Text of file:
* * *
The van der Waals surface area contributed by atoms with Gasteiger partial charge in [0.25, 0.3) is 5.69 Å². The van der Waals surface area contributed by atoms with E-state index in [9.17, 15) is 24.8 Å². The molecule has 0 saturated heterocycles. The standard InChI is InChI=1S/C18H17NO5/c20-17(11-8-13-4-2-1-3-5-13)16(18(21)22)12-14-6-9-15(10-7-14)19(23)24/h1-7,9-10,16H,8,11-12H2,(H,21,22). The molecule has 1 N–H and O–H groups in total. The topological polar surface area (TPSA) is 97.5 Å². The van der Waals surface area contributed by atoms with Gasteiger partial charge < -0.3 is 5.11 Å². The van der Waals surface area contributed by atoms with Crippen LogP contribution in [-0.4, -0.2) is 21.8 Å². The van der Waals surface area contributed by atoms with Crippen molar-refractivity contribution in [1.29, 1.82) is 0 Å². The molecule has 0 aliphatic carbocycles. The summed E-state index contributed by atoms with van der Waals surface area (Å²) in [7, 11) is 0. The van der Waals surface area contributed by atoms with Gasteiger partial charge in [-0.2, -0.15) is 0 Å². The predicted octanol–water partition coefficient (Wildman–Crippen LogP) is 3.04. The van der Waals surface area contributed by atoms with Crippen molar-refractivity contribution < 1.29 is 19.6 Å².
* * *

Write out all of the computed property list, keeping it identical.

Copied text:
The van der Waals surface area contributed by atoms with Gasteiger partial charge in [0.25, 0.3) is 5.69 Å². The van der Waals surface area contributed by atoms with E-state index in [9.17, 15) is 24.8 Å². The molecule has 0 saturated heterocycles. The standard InChI is InChI=1S/C18H17NO5/c20-17(11-8-13-4-2-1-3-5-13)16(18(21)22)12-14-6-9-15(10-7-14)19(23)24/h1-7,9-10,16H,8,11-12H2,(H,21,22). The molecule has 1 N–H and O–H groups in total. The topological polar surface area (TPSA) is 97.5 Å². The van der Waals surface area contributed by atoms with Gasteiger partial charge < -0.3 is 5.11 Å². The van der Waals surface area contributed by atoms with Crippen LogP contribution in [-0.4, -0.2) is 21.8 Å². The van der Waals surface area contributed by atoms with Crippen molar-refractivity contribution in [1.29, 1.82) is 0 Å². The molecule has 0 aliphatic carbocycles. The summed E-state index contributed by atoms with van der Waals surface area (Å²) in [7, 11) is 0. The van der Waals surface area contributed by atoms with Gasteiger partial charge in [-0.2, -0.15) is 0 Å². The predicted octanol–water partition coefficient (Wildman–Crippen LogP) is 3.04. The van der Waals surface area contributed by atoms with Crippen molar-refractivity contribution < 1.29 is 19.6 Å².